One of the first options you have to consider when choosing residential care is whether you need the care home to provide nursing care, or just standard personal care.
A care home registered to provide personal care will offer support, ensuring basic personal needs are taken care of. A care home providing personal care only can assist you with meals, bathing, going to the toilet and taking medication, if you need this sort of help.
A care home registered to provide nursing care will offer support for long-term medical conditions requiring nursing assistance. A care home providing nursing care has full time nursing staff.
Residential homes provide care for older persons who may be finding it difficult to manage at home and who may need help with personal care such as bathing and dressing, or additional help with meals.
Residential care homes do not provide nursing care however they may be registered to provide care for people with memory illnesses such as dementia.
Registered nursing care homes have trained nurses in attendance 24 hours a day and cater for people who require a higher level of care than a residential home can provide.
The fees charged in nursing homes are usually higher than those in residential homes. The NHS may make a nominal contribution towards these fees for the nursing aspect of the care provided; this is known as NHS funded Nursing Care.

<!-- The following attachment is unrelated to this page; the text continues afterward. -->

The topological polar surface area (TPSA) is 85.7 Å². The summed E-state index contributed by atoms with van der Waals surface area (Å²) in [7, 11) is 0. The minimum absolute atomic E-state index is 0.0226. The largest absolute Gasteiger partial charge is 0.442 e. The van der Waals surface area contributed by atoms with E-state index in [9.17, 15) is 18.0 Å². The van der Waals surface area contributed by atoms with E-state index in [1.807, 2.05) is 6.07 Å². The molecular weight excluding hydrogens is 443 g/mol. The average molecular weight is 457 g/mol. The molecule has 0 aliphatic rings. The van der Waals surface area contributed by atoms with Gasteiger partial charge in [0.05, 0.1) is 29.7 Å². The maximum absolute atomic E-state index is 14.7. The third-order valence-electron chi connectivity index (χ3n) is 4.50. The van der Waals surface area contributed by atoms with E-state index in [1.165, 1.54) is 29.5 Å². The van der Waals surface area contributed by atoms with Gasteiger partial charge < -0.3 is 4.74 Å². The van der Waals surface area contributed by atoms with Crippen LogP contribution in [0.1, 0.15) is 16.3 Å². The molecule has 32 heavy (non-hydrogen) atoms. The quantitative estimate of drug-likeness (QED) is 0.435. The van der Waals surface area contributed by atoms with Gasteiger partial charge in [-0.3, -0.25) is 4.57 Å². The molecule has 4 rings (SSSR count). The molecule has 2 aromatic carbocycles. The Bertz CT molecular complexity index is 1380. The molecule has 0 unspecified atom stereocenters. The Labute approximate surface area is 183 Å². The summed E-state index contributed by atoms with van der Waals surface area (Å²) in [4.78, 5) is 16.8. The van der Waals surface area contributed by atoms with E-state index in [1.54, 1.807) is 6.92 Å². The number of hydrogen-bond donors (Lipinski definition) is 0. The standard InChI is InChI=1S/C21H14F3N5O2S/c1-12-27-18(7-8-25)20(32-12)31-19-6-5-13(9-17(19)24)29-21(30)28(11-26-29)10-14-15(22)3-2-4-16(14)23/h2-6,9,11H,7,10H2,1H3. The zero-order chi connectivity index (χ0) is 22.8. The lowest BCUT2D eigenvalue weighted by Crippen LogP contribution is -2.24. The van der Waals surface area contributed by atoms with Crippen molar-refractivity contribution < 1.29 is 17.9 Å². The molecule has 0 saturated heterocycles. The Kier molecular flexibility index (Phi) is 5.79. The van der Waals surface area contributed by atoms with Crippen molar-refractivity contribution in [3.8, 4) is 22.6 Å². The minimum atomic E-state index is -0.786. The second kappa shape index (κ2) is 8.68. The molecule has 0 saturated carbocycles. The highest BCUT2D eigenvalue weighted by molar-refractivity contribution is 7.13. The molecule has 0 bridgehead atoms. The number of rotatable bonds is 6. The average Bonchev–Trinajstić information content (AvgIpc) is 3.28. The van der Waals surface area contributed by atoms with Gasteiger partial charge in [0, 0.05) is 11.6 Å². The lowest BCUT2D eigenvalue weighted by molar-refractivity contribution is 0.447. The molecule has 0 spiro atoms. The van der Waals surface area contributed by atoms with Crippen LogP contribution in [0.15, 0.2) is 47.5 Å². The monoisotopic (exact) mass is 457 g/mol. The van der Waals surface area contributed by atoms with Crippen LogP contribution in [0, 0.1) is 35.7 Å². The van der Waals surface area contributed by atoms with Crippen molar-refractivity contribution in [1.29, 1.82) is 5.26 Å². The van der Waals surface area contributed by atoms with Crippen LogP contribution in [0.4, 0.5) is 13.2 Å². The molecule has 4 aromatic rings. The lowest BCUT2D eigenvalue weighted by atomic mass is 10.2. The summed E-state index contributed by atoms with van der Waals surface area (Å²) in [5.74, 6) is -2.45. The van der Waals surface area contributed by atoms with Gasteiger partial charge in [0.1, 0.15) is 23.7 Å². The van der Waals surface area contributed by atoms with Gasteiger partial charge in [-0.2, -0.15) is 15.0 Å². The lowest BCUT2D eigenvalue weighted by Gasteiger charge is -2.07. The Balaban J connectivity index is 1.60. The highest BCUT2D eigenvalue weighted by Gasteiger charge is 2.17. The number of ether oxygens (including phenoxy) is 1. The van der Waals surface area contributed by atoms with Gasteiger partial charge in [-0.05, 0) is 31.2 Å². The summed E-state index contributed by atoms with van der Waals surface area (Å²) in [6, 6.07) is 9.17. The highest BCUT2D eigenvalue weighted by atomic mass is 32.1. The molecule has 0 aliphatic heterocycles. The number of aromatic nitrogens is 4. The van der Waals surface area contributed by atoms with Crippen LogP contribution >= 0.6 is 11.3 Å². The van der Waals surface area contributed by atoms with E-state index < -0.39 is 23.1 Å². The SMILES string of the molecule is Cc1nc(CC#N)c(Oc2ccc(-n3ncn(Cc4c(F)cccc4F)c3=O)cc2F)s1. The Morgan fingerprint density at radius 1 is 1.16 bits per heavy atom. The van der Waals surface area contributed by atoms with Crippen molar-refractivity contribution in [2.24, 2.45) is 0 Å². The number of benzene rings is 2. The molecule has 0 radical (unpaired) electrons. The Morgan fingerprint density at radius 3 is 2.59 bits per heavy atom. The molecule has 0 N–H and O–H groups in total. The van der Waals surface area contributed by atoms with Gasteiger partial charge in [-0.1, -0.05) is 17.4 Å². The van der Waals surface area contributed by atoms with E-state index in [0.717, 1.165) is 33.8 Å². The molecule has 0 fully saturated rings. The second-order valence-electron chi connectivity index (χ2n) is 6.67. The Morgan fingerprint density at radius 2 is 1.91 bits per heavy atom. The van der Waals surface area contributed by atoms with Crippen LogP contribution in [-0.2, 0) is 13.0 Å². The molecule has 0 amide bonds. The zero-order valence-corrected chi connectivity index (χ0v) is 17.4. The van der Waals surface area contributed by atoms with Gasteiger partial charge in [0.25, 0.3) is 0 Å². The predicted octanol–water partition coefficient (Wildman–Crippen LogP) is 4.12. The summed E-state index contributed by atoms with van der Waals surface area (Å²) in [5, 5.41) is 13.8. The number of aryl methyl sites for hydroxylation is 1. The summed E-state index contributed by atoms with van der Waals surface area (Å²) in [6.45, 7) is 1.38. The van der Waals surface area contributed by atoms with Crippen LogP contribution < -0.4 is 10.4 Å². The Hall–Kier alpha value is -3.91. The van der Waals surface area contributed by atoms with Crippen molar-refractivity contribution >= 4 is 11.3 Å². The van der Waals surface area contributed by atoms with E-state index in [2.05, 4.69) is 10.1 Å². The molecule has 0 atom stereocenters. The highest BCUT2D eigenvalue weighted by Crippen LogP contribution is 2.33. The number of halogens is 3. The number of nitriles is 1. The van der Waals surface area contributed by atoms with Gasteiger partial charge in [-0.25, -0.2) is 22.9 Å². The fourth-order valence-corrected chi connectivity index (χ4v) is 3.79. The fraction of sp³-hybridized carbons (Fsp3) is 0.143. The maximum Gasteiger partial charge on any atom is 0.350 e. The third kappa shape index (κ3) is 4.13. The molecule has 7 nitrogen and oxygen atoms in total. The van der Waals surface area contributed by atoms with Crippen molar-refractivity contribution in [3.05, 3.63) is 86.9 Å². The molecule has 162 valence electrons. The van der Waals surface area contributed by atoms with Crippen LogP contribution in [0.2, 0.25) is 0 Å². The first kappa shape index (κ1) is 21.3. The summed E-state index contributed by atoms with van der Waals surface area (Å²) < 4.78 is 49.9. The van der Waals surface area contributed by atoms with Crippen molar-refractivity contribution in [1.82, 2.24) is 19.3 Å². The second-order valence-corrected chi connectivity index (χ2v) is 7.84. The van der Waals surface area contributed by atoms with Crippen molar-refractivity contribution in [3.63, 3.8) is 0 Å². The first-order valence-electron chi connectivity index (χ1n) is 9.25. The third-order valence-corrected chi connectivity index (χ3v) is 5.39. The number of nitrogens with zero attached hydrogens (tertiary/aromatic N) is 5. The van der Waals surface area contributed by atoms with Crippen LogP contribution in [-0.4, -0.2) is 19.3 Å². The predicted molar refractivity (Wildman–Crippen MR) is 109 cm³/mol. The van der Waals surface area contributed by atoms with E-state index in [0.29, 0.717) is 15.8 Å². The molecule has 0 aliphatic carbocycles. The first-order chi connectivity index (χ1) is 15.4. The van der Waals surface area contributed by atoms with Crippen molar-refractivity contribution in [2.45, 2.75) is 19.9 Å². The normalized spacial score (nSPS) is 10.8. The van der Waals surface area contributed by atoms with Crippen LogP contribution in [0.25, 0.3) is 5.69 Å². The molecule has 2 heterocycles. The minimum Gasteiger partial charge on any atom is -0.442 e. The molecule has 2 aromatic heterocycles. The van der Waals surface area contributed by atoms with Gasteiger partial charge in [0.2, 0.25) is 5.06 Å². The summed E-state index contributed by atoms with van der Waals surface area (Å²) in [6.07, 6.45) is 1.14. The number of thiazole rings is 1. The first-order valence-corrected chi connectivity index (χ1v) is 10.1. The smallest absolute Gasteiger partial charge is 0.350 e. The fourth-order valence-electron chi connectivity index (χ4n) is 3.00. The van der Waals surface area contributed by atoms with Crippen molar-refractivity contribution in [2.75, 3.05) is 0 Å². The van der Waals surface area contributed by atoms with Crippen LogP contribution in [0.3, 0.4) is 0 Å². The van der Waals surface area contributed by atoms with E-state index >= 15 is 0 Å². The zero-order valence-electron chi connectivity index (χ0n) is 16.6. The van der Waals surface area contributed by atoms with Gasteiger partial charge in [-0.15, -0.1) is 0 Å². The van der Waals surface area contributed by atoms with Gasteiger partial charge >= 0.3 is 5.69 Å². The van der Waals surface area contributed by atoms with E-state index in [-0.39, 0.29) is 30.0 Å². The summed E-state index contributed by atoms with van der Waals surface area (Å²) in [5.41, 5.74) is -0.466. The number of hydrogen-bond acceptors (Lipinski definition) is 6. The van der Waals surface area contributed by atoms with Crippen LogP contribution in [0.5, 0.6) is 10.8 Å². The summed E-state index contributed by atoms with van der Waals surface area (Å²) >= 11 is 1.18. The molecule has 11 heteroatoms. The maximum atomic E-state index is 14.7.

Dementia is an illness that is becoming more common in older people. There are different types of dementia including Alzheimer’s, Lewy Bodies (LBD) and vascular dementia amongst others.
Depending on the level of dementia and the level of care that is needed, care may be provided in either a Residential Care Home or Nursing Care Home.
Individuals who are suffering from a terminal, long term, or life threatening illness need highly personalised, active and compassionate care to maintain the highest possible quality of life.
Care focuses on the control of unpleasant symptoms such as pain or nausea for the individual, as well as support, help and advice for the carer, family and friends.
Stays in a care home may also be short-term for a few weeks or months, rather than permanent.
Respite care is available for individuals who need short term care for between one to four weeks to enable a full time carer to have a rest or holiday, or in the event that the carer themselves becomes ill temporarily.
Some care homes have rooms specifically reserved for respite care; other homes only offer this service if there is a vacant room available.
Respite care can be provided as a one off stay or for more frequent stays. Respite care enables people to try ‘the experience’ of being in a care setting to decide whether they need care on a permanent basis.
Individuals who need a period of recuperation after an illness or operation may be cared for in either a residential or a nursing home depending upon the level of care that is needed.
Some homes are able to provide specialist treatment to assist the recovery period such as physiotherapist / occupational therapist. This may be in-house or external providers.